Cats-On-Meth Begins Again at The Ohio State University.
After 4 years of not using cats and expiration of the NIH grant in 2006, OSU
has received a grant to again begin infecting cats with FIV, Feline Immunodeficiency
Virus, and inject the cats with amphetamines, meth.
August 23, 2007 - The OSU IACUC approve the use of 24 cats to conduct a prospective study to establish that methamphetamine accelerates the development of AZT resistance in FIV infected cats.
September15, 2007 - An NIH grant from The National Institute on Drug Abuse begins for a project entitled: Do Psychostimulatory Drugs Enhance Lentivirus Infection?
Specific Aim #2 is designed to test the hypothesis in vivo via a proof-of-principle study in the FIV/cat system to evaluate the effect of METH on the development of AZT resistance in vivo.
Contacts: - click to bring up an email window.
Lane Wallace, chairperson IACUC
Lawrence Mathes, Principal Investigator
E. Gordon Gee, President of The Ohio State
205 Bricker Hall
190 North Oval Mall
Columbus, OH 43210-1357
Update 11/12/07 - The Official OSU Response and Our Comments
Stop the funding contact your US House representative. A list can be found at http://www.house.gov/ . Locally in Columbus contact Deborah Pryce or Pat Tiberi
For background information on the Cats-On-Meth experiments click the following
A review of the amendment indicates that no new cats will be ordered but that the cats will used that are currently in the Mathes lab. Our latest request has been fulfilled and indicates thirty-one (31) cats currently being used in protocol 2002A0047. Click to learn about the cats.
Thursday, October 11th
5:00 pm to 7:00 pm
OSU Veterinary Hospital located a 601 Vernon Tharp St.
and Saturday, October 27th - Noon to 2:00pm
The Ohio State University responds with this Oct. 10 press release- FELINE VIRUS, ANTIVIRAL DRUG STUDIED TO UNDERSTAND DRUG RESISTANCE
The Lantern also ran a story Oct. 15th - Researchers study drug for feline virus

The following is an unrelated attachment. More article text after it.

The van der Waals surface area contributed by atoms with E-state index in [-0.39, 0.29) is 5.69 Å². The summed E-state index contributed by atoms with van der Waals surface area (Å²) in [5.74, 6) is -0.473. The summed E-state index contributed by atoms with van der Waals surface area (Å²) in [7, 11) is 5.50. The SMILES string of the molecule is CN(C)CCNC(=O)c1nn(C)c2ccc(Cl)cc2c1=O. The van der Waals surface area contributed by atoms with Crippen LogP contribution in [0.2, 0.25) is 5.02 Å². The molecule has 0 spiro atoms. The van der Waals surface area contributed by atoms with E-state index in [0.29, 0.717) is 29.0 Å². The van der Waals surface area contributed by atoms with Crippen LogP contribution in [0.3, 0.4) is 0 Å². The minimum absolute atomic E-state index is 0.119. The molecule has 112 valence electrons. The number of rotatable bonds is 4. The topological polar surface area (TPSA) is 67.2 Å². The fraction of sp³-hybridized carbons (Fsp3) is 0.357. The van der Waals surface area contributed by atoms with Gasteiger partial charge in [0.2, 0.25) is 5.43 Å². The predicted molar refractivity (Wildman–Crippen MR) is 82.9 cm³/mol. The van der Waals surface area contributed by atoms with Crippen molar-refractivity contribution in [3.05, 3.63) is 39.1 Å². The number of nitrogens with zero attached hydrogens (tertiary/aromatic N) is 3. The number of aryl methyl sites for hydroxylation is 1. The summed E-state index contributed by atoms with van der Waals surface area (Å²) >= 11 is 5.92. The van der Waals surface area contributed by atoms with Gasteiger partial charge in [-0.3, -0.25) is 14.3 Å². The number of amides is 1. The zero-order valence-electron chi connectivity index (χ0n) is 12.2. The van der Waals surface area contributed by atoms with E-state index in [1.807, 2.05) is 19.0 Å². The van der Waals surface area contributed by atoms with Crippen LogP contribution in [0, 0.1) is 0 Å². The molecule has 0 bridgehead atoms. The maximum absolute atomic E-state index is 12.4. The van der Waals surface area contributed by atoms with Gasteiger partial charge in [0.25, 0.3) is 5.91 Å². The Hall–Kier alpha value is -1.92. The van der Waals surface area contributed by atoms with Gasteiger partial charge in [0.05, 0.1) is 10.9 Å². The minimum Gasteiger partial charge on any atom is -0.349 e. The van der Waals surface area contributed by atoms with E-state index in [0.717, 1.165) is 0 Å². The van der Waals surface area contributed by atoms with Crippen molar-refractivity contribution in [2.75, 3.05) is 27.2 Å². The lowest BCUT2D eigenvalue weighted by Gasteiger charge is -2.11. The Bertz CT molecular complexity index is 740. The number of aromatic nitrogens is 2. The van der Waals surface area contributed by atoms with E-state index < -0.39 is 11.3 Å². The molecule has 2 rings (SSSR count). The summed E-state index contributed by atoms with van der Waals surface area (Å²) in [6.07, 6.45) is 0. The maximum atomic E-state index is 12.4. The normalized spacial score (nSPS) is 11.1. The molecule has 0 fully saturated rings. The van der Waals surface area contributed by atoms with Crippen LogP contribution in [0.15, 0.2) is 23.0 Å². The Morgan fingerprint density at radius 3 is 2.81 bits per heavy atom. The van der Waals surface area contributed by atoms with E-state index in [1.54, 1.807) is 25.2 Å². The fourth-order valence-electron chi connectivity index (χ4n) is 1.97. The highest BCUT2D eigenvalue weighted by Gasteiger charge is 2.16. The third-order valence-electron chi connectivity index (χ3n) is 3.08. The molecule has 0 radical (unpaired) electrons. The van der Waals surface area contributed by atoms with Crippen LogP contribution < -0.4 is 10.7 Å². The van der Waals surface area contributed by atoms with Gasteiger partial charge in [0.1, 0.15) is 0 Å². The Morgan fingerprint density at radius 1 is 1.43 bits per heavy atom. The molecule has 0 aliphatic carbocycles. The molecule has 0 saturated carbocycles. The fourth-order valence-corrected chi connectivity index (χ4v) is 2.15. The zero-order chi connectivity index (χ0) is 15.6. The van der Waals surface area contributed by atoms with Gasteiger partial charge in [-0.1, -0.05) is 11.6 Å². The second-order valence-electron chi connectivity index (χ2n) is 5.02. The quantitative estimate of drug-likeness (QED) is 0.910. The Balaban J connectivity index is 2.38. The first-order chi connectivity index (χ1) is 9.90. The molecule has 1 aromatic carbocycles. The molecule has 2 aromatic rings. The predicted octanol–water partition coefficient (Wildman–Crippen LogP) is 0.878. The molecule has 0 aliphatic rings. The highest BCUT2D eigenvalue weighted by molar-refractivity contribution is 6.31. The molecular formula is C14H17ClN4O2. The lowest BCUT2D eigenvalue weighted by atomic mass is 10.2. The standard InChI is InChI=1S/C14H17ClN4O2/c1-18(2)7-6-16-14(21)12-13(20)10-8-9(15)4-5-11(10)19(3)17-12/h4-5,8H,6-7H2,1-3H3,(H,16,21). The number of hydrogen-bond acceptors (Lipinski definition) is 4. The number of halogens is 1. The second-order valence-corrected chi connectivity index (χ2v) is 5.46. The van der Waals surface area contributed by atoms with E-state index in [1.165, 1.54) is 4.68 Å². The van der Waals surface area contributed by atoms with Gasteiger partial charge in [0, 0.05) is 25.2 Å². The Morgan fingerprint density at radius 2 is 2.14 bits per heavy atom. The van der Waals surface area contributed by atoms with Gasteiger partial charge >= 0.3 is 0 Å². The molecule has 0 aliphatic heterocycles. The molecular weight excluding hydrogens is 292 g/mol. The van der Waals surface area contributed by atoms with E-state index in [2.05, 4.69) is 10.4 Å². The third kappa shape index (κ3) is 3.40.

The Other Paper ran a story October 25th - OSU again infects cats, and a protest resumes
And a followup letter was printed the next week - Hey, OSU:It's about the animals, not 'winners'
OSU claims we made Podell cry and our response in The Other Paper - Letters
Comments can be made on the Lantern site and POET posted the following (with some slight modifications)
Actually the OSU experiments discussed here have a much more narrow focus than the OSU press release indicates. These experiments will infect cats with FIV (an AIDS-like virus) and inject them with methamphetamines, "meth". Cats will be given AZT to determine if taking meth inhibits the benefits of taking AZT.
That's it plain and simple. OSU explains that cell tissues will be used for some of the work, but cats must be used to confirm the cell work. No they don't.
The experiments are just another example of how OSU wastes and uses animals lives in experiments which will do nothing to actually help people.
Protocol 2002A0047, In Vivo Test System To Study Pathogenesis & Therapy Of Retroviral Disease - modified over the years to now bring back cats-on-meth. Approved to use 168 weanling cats and 84 adult cats in 2002, 24 of these cats will move into the FIV/Meth/AZT study. Read a brief history of these experiments which actually began in 1990. Included is information from the new amendment.
UPDATE: Protocol 2002A0047 has expired and is now 2008A0046. The new protocol was approved in April 2008 and will use 84 cats. 56 cats will be used in two thymus studies and 28 cats will be used in the drug resistance study = Cats On Meth.
This chart indicates administration of methamphetamines and AZT to the cats.
Background for Cats-On-Meth
Since 2002, following the departure of Michael Podell, OSU, NIH, and Lawrence Mathes seemed to have not been using cats for the infamous Cats-On-Meth protocol. While NIH continued to fund the grant, because they didn't want animal activists to think they had won on the issue, OSU and Mathes, the new PI,seemed to indicate that cats would NOT be used.
Podell's original plan was to infect up to 120 cats with FIV -- feline immunodeficiency virus, which is an animal model for HIV in humans -- and then addict the cats to methamphetamines to see how the drugs affected the progression of the disease in the brain.
So far, 42 cats have been killed to study brain changes, Mathes said.
But, at least for the next year, no cats will be used because the focus now is on analyzing tissue from those already euthanized and testing viral response to drugs in cell cultures. The cultures, which Ohio State purchases, were cloned from skin or tumor cells from live or dead cats. Using them is one way to reduce the number of live animals required.
Dispatch Nov. 1, 2002
And from The Lantern
Holland said the research no longer involves the testing of animals.
"We are not using cats in our research at this point in time or in the foreseeable future. The research has shifted to conventional, basic tissue culture work. No animals are being harmed," Holland said.
Lantern Nov, 1, 2002
The NIH grant expired May 31, 2006. P.O.E.T. using NIH search engine pubmed, could find no additional published works above what Podell/Mathes published in 2002.
Updated-August 3, 2008